In the Roman social hierarchy, the equestrian order stood second only to the senatorial aristocracy in status and prestige. Throughout more than a thousand years of Roman history, equestrians played prominent roles in the Roman government, army, and society as cavalrymen, officers, businessmen, tax collectors, jurors, administrators, and writers. This book offers the first comprehensive history of the equestrian order, covering the period from the eighth century BC to the fifth century AD. It examines how Rome's cavalry became the equestrian order during the Republican period, before analysing how imperial rule transformed the role of equestrians in government. Using literary and documentary evidence, the book demonstrates the vital social function which the equestrian order filled in the Roman world, and how this was shaped by the transformation of the Roman state itself.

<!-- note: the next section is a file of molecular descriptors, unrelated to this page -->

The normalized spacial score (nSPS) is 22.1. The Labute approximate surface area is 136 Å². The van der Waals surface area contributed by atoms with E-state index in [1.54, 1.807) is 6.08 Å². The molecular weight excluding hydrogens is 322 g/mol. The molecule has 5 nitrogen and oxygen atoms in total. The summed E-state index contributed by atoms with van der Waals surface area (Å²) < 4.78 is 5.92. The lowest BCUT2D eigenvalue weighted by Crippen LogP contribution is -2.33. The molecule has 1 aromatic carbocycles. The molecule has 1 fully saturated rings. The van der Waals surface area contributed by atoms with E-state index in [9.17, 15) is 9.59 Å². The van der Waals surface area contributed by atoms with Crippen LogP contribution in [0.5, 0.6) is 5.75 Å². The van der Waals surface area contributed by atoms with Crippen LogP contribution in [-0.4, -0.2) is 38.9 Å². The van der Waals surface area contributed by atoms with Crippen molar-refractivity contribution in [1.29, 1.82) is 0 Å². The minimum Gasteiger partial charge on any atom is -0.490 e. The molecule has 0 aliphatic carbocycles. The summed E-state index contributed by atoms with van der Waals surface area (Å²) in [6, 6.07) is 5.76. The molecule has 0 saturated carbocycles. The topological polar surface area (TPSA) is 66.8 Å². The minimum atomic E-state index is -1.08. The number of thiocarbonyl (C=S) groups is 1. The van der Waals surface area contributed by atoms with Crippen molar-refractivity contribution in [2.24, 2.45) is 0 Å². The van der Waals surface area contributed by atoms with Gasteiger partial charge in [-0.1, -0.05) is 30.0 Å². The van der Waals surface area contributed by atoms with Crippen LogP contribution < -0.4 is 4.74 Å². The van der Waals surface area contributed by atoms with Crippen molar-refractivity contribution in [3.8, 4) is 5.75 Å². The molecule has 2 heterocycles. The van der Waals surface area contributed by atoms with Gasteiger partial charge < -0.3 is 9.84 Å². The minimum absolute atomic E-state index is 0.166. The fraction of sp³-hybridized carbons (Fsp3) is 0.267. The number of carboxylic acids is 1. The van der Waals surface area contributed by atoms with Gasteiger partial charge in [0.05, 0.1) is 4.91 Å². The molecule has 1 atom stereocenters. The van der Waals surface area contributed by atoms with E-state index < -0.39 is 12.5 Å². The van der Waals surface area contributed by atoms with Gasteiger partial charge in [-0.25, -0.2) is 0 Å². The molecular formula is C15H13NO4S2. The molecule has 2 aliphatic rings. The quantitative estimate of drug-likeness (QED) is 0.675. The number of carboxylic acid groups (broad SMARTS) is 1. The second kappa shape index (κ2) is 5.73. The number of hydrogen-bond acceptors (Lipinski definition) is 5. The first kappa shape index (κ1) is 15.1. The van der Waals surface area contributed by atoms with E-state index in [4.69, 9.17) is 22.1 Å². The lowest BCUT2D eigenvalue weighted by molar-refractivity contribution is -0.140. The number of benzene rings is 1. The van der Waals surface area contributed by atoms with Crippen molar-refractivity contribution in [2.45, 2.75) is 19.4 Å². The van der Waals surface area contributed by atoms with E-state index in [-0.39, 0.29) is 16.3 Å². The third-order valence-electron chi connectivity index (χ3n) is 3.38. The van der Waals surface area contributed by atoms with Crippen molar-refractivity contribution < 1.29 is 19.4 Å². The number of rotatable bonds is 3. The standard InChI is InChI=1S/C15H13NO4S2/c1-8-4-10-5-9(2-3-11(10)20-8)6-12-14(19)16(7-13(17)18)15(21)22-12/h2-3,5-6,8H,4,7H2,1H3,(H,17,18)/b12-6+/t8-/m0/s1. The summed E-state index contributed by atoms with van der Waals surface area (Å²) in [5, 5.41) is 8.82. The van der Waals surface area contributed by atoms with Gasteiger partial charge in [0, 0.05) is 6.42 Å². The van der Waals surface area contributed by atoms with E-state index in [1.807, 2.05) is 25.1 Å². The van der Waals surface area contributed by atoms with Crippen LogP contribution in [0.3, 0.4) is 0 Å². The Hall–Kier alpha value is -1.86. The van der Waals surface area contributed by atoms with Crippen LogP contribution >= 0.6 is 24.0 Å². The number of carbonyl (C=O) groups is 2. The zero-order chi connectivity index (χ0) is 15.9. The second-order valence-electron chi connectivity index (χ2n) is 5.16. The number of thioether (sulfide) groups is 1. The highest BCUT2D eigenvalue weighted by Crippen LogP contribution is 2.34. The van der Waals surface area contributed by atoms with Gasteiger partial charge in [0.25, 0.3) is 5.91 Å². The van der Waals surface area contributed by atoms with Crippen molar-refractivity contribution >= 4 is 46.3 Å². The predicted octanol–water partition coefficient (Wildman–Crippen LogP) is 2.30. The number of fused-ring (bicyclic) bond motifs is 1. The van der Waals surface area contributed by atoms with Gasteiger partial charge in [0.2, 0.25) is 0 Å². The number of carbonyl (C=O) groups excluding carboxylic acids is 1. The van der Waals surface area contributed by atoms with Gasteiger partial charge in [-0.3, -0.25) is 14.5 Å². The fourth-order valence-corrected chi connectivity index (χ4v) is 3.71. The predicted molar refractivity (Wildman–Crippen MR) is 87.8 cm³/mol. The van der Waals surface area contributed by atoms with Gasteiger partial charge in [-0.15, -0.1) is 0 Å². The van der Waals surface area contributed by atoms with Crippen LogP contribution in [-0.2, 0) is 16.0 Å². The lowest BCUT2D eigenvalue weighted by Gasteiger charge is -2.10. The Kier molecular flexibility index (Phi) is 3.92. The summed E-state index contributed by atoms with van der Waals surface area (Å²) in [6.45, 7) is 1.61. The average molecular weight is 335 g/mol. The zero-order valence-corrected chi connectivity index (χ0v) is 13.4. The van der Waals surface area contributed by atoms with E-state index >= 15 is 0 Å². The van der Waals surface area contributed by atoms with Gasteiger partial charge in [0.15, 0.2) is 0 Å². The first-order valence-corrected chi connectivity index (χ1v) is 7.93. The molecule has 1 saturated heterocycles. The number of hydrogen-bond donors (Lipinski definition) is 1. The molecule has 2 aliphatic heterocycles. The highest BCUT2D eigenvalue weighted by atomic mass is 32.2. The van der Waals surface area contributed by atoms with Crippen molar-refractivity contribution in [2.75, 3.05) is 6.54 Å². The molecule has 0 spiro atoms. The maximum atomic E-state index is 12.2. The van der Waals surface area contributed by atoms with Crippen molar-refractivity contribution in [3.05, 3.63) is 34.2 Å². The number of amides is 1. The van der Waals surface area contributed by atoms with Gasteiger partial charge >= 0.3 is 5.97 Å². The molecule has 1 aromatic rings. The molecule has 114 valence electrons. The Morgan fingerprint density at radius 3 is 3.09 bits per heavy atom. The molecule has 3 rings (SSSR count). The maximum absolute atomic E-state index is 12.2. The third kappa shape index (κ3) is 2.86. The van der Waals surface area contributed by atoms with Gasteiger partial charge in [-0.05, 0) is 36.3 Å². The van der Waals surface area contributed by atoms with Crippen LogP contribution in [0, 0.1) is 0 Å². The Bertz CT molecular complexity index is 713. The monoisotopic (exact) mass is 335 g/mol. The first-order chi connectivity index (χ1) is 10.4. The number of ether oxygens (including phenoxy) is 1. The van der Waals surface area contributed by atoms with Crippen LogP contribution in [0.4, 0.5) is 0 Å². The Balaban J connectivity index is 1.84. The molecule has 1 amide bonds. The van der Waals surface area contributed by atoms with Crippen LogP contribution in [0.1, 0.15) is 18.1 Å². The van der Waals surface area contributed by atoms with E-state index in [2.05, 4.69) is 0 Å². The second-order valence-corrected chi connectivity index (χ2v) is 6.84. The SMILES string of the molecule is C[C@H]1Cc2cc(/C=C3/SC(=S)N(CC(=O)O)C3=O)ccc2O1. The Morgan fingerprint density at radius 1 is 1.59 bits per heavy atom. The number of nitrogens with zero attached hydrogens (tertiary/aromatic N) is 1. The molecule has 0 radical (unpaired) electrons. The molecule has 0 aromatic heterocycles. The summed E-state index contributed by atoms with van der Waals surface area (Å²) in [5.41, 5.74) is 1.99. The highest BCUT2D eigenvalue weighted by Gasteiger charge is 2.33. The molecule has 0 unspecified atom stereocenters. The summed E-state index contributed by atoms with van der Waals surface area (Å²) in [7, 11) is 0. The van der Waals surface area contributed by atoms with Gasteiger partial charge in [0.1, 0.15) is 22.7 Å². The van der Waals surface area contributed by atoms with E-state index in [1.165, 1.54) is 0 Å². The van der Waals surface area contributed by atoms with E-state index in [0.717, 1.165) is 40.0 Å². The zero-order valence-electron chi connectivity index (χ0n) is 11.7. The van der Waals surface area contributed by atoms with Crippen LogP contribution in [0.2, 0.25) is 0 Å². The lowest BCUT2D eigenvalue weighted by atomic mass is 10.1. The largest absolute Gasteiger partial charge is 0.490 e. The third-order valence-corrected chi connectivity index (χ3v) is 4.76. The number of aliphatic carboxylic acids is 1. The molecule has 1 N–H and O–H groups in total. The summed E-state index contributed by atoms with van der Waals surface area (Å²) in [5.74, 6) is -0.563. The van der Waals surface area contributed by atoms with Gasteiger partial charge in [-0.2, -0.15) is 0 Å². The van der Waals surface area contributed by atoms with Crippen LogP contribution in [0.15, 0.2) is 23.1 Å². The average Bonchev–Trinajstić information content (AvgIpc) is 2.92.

Caillan Davenport is a Senior Lecturer in Roman History at Macquarie University, Sydney. He was educated at the University of Queensland and at the University of Oxford. He has been a Junior Fellow of the Australian Centre for Ancient Numismatic Studies, a Rome Awardee at the British School at Rome, and an Australian Research Council DECRA Fellow.